The return of the group

Philosophy of Science 63 (4):562-584 (1996)

Abstract

Once upon a time in evolutionary theory, everything happened for the best. Predators killed only the old or the sick. Pecking orders and other dominance hierarchies minimized wasteful conflict within the group. Male displays ensured that only the best and the fittest had mates. In the culmination of this tradition, Wynne-Edwards argued that many species have mechanisms that ensure groups do not over-exploit their resource base. The “central function” of territoriality in birds and other higher animals is “of limiting the numbers of occupants per unit area of habitat”. Species with dominance hierarchies, species with lekking breeding systems, and species with communal breeding regulate their populations. These social mechanisms have population regulation as their “underlying primary function”. Wynne-Edwards argued that these mechanisms evolve through group selection. Populations without such mechanisms are apt to go extinct by eroding their own resource base.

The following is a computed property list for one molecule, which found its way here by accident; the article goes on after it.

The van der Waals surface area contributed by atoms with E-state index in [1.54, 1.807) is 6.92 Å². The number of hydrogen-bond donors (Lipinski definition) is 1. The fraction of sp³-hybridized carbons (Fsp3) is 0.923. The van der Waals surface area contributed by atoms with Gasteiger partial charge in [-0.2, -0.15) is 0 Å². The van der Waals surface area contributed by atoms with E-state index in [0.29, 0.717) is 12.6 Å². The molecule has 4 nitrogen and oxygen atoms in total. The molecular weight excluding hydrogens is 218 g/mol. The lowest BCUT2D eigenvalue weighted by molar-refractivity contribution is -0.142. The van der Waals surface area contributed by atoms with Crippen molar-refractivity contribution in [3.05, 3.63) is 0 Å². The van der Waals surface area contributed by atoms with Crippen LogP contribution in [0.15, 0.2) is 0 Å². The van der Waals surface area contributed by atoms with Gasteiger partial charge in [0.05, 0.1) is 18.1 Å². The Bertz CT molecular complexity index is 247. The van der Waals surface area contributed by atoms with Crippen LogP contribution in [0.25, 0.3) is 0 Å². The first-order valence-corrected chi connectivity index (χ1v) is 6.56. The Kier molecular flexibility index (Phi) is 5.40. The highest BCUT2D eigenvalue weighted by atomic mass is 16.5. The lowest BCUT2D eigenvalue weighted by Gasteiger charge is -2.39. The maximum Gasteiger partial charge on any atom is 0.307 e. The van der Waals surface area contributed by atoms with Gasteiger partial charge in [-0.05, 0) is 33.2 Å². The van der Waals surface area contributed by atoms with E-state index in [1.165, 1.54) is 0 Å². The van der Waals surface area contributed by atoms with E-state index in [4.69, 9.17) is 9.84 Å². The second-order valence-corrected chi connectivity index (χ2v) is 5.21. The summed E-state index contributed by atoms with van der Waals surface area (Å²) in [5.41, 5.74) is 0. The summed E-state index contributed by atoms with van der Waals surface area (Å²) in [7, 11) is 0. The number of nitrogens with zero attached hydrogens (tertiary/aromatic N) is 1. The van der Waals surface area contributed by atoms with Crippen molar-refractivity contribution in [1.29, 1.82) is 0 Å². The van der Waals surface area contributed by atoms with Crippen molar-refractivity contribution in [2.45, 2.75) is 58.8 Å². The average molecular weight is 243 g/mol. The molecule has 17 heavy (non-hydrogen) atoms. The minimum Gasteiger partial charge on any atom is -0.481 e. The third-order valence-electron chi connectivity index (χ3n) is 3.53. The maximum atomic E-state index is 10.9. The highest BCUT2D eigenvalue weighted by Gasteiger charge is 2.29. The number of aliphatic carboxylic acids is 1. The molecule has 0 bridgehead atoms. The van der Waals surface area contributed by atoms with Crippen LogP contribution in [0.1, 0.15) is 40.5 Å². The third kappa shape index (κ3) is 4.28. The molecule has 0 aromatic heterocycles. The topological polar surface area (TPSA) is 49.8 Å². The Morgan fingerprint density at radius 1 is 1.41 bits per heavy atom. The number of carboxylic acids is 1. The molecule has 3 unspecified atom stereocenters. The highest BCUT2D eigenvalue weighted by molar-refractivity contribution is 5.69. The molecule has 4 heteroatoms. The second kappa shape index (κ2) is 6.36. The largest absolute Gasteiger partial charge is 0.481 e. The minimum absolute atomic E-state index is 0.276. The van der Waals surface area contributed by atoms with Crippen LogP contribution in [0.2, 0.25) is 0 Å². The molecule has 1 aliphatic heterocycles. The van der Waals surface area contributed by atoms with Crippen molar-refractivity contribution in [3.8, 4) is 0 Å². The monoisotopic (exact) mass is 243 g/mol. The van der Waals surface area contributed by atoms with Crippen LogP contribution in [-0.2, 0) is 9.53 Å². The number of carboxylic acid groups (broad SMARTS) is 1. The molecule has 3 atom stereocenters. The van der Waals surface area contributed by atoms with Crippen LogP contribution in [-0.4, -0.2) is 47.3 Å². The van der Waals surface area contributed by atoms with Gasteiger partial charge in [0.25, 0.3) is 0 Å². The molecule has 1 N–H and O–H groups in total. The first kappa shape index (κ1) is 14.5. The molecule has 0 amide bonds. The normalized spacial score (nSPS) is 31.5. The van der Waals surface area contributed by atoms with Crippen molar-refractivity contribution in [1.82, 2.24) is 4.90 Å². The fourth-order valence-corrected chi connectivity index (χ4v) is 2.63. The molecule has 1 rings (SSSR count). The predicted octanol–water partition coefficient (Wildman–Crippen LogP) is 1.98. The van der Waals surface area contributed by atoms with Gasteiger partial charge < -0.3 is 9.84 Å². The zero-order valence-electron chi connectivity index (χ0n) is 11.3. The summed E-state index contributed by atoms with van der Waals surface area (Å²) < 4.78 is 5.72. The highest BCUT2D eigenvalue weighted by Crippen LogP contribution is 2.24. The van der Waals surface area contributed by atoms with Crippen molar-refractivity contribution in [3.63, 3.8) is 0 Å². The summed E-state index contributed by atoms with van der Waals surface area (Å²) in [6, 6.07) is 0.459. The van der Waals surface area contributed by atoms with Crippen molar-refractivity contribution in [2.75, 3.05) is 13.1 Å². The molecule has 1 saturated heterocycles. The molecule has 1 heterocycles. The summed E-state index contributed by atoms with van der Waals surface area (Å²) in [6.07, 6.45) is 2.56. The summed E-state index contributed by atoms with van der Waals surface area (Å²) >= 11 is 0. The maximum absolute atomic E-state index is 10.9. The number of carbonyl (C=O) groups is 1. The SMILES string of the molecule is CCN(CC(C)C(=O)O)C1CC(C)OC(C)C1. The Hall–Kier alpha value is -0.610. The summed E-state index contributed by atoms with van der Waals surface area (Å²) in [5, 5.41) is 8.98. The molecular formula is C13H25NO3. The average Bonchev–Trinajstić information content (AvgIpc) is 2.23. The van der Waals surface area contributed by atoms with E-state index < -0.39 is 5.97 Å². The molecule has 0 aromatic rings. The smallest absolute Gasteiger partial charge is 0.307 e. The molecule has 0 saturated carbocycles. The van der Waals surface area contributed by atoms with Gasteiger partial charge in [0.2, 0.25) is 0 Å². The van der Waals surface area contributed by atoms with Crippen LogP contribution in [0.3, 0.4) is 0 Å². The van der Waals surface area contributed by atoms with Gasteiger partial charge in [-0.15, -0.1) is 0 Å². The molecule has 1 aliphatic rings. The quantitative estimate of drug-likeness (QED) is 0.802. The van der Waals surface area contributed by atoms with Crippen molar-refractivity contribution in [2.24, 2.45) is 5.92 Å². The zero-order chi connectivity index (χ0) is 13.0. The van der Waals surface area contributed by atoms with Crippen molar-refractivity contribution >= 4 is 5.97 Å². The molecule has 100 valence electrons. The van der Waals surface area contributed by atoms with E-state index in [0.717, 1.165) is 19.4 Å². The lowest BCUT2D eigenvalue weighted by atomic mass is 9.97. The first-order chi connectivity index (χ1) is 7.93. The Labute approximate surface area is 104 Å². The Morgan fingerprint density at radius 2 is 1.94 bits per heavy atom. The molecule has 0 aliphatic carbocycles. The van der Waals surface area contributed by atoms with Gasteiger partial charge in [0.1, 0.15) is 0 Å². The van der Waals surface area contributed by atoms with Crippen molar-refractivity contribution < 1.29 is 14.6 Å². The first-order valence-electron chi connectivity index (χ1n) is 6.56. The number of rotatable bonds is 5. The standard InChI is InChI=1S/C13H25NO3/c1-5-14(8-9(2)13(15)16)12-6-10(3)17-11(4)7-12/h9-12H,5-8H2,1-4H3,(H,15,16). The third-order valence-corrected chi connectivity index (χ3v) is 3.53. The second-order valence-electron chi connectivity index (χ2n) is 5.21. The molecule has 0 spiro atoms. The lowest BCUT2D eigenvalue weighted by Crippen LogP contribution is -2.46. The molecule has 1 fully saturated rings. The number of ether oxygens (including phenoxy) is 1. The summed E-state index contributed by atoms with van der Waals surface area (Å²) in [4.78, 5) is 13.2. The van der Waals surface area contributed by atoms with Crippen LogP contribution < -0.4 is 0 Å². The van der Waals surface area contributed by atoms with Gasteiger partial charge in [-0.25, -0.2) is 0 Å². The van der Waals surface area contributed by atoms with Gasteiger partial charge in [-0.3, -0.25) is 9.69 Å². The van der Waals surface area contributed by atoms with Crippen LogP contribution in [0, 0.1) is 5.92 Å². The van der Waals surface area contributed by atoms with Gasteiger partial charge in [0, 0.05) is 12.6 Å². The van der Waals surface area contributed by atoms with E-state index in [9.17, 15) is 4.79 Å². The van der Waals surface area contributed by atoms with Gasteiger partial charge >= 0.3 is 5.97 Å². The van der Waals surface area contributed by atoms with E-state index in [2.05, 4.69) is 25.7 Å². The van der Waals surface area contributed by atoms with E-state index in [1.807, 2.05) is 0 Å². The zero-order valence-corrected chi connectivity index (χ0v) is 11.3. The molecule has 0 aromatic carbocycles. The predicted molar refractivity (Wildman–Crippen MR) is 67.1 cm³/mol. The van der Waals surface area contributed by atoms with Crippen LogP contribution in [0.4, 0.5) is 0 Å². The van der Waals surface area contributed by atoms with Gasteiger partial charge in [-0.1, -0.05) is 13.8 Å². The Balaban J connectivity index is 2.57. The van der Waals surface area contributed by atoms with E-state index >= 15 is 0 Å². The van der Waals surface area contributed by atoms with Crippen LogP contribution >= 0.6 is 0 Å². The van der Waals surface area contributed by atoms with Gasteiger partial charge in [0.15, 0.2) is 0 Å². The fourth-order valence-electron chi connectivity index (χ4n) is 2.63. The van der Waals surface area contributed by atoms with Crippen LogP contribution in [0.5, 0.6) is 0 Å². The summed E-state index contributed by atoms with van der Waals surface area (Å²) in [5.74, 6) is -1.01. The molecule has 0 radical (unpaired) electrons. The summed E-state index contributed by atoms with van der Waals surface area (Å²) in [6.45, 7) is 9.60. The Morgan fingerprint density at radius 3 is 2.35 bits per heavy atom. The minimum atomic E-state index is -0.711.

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Kim Sterelny
Australian National University

References found in this work

The Return of the Gene.Kim Sterelny & Philip Kitcher - 1988 - Journal of Philosophy 85 (7):339.
Philosophy of Biology.Elliott Sober & Pénel Jean-Dominique - 1995 - Revue Philosophique de la France Et de l'Etranger 185 (3):382-383.

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